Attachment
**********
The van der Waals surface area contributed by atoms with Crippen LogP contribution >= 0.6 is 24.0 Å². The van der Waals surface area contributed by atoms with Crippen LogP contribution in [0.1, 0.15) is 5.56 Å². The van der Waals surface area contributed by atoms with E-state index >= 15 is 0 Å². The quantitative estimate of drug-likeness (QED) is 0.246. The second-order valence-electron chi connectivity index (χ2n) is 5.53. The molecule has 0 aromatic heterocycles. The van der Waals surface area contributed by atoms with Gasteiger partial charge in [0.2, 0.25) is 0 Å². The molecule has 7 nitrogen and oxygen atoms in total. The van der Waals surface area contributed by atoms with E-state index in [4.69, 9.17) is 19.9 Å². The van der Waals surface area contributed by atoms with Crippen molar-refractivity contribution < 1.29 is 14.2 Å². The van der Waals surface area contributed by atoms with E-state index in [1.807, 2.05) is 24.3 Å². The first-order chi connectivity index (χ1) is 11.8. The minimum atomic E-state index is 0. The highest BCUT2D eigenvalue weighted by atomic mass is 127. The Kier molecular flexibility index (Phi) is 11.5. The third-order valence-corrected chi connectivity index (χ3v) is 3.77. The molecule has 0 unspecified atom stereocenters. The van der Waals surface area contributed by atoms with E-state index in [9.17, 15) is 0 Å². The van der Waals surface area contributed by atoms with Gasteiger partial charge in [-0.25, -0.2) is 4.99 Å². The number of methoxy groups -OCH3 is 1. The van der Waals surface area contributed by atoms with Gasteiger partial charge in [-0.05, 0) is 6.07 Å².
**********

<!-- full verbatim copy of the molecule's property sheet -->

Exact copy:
The van der Waals surface area contributed by atoms with Crippen LogP contribution >= 0.6 is 24.0 Å². The van der Waals surface area contributed by atoms with Crippen LogP contribution in [0.1, 0.15) is 5.56 Å². The van der Waals surface area contributed by atoms with E-state index >= 15 is 0 Å². The quantitative estimate of drug-likeness (QED) is 0.246. The second-order valence-electron chi connectivity index (χ2n) is 5.53. The molecule has 0 aromatic heterocycles. The van der Waals surface area contributed by atoms with Gasteiger partial charge in [0.2, 0.25) is 0 Å². The molecule has 7 nitrogen and oxygen atoms in total. The van der Waals surface area contributed by atoms with E-state index in [4.69, 9.17) is 19.9 Å². The van der Waals surface area contributed by atoms with Crippen molar-refractivity contribution < 1.29 is 14.2 Å². The van der Waals surface area contributed by atoms with E-state index in [1.807, 2.05) is 24.3 Å². The first-order chi connectivity index (χ1) is 11.8. The minimum atomic E-state index is 0. The highest BCUT2D eigenvalue weighted by atomic mass is 127. The Kier molecular flexibility index (Phi) is 11.5. The third-order valence-corrected chi connectivity index (χ3v) is 3.77. The molecule has 0 unspecified atom stereocenters. The van der Waals surface area contributed by atoms with E-state index in [9.17, 15) is 0 Å². The van der Waals surface area contributed by atoms with Gasteiger partial charge in [-0.25, -0.2) is 4.99 Å². The number of methoxy groups -OCH3 is 1. The van der Waals surface area contributed by atoms with Gasteiger partial charge in [-0.05, 0) is 6.07 Å².